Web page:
Having previously expanded the police power to jail suspects on minor charges, the Supreme Court on Monday further eroded Americans’ Fourth Amendment rights when going behind bars.
In a 5-4 decision, the court ruled that jails can strip search all detainees, even those charged with minor crimes. Such invasive, demeaning searches often are associated with hardcore inmates whom jailers might have good reason to suspect could be hiding something — drugs, weapons or other contraband — that could pose a danger to themselves, guards or other inmates.
But the court decided that jailers don’t need probable cause to invade every inch of a person’s private space. The majority deferred to correctional officials to set their policies. So they are free to strip search every detainee who is admitted to a jail’s general population, regardless of the seriousness of the alleged crime. A serial speeder can be treated the same as a violent felon.
Such was the case in Florence v. Board of Chosen Freeholders of County of Burlington. A man who was arrested during a traffic stop because a police database showed — erroneously, it turned out — that he had failed to pay a civil fine. He spent a week in two different jails, and twice was strip searched.
The case raises Fourth Amendment issues, which protects Americans from “unreasonable” searches and seizures that require probable cause. The court’s ruling leaves it up to jailers to determine what is reasonable. If they deal with a large number of inmates who can’t be segregated, and want to ensure that everyone in the general population is not hiding anything, they can conduct thorough searches of everyone.
This is a logical extension of an earlier Supreme Court ruling on arrests. In the 2001 case of Atwater v. City of Lago Vista, the court upheld the police’s power to make warrantless arrests for minor offenses. In Atwater, that involved a mother who was arrested because her children were not restrained by seat belts in the family vehicle. The mother was not jailed; she was processed and released in an hour.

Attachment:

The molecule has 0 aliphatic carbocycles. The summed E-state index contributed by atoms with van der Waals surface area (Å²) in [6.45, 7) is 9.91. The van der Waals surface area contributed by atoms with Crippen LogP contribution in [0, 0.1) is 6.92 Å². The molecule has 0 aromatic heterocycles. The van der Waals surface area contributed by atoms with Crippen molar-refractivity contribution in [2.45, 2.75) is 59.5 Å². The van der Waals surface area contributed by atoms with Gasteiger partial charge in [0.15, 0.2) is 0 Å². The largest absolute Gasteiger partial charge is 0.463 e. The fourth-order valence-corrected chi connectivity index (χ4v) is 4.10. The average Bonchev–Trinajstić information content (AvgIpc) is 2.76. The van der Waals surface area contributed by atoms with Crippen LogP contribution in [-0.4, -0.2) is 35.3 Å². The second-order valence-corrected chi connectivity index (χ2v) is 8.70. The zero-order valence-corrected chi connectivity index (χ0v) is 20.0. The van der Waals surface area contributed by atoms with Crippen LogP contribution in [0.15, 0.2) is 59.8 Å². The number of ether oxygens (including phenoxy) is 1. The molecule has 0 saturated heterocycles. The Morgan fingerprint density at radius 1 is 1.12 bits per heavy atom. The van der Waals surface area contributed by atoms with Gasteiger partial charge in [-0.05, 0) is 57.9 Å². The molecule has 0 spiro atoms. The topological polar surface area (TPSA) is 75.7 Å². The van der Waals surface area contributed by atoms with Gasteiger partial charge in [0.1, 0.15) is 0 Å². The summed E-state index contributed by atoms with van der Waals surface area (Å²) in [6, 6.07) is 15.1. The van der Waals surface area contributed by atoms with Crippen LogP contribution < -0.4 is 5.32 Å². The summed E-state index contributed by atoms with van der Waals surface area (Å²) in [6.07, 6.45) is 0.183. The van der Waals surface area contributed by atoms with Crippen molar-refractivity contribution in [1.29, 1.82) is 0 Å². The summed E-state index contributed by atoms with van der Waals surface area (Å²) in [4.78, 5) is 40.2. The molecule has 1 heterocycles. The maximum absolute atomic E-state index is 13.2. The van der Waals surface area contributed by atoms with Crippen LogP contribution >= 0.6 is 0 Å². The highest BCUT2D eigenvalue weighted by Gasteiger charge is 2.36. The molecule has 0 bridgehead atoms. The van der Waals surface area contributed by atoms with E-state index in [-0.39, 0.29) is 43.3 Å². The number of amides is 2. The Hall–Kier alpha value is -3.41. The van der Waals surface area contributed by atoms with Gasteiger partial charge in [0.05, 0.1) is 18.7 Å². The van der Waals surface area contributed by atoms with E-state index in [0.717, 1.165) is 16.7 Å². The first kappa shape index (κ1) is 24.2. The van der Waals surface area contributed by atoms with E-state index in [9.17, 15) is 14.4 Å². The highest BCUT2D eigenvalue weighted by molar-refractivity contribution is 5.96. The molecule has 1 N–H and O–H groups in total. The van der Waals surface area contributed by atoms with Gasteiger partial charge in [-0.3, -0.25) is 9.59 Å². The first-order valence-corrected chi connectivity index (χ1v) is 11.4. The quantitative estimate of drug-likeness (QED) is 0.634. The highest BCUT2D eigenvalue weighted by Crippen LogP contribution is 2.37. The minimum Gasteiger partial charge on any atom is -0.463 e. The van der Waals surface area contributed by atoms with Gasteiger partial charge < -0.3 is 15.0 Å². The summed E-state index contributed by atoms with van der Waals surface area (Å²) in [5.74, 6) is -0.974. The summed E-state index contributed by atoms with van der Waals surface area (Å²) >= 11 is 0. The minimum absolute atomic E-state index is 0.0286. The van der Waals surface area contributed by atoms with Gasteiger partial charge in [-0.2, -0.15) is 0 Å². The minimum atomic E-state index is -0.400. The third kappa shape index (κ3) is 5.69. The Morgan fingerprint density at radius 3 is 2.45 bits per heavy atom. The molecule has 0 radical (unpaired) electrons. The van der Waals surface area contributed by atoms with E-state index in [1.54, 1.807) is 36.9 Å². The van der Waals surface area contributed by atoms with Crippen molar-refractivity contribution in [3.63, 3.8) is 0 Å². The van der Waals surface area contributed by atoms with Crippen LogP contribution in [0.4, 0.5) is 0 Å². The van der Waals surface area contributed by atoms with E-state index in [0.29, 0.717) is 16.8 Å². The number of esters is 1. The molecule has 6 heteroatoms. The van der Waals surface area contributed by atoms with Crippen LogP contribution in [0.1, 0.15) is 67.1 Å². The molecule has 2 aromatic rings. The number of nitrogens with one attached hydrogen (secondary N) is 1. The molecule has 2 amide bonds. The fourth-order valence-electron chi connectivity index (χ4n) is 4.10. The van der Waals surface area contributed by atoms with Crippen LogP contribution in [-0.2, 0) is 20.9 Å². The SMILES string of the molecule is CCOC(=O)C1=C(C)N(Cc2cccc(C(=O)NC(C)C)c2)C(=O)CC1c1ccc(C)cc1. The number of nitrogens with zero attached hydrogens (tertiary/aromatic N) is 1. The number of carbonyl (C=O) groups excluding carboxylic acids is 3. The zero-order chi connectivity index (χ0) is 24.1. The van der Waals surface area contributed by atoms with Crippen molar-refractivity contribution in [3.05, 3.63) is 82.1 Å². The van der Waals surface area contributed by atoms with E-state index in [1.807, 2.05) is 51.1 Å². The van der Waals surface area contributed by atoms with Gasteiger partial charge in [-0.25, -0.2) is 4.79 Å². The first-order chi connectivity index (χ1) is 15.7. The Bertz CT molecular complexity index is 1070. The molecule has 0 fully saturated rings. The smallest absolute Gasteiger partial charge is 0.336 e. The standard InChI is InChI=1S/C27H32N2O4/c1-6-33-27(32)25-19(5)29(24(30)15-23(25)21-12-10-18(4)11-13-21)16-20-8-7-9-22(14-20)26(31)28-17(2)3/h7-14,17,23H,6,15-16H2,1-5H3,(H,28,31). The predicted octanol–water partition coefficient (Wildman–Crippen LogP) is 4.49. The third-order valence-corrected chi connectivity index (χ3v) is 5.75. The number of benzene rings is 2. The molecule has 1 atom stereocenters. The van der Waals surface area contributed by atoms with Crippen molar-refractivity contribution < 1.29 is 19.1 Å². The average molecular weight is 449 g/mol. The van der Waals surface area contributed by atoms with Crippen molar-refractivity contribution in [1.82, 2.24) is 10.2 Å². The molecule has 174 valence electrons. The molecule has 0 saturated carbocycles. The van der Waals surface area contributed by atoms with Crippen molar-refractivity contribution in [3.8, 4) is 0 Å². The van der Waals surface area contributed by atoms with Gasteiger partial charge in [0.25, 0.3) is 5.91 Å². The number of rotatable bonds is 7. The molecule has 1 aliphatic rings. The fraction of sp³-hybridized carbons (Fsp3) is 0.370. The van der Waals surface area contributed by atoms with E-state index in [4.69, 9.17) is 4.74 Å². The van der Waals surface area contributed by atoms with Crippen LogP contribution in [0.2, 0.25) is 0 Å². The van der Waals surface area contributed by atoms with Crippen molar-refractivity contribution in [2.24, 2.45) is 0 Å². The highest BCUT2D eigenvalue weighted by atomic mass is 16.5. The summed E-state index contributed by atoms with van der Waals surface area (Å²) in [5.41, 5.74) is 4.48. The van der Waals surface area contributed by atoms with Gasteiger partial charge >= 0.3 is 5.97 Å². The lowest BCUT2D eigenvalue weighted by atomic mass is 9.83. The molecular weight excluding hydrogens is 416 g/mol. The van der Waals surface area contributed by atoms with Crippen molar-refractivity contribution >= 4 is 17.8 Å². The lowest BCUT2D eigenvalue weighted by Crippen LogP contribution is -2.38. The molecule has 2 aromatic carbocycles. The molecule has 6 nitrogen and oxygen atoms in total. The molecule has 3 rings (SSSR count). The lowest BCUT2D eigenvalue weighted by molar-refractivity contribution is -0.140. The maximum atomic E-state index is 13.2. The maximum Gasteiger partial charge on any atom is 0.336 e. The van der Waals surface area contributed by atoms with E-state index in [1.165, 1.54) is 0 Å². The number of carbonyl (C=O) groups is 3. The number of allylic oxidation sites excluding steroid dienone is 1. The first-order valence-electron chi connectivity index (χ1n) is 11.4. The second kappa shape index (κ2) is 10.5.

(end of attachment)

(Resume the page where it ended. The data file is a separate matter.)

If, according to the court, the Fourth Amendment allows people to be incarcerated for finable offenses, then it’s not unreasonable to expect them to be searched just as any other inmate would. Indeed, Justice Anthony Kennedy, writing the majority opinion, said, “Atwater addressed the perhaps more fundamental question of who may be deprived of liberty and taken to jail in the first place.”
Thus, the problem isn’t so much that jails may strip search unthreatening inmates. It’s that people can be jailed for violating such minor laws. That barn door should’ve been closed 21 years ago.
Nevertheless, this represents yet another fiber being snipped from the Constitution. Courts have upheld the police’s power to conduct a “roadside safety checks” of vehicles. That gives law enforcement an excuse to conduct a fishing expedition. A minor violation could result in an arrest and a strip search in jail (Justice Stephen Breyer in his dissent in Florence notes instances where individuals were arrested for such infractions as having a noisy muffler or outstanding parking tickets.)
So you start the day driving down the highway, minding your own business, and end it being intimately examined by a corrections officer.
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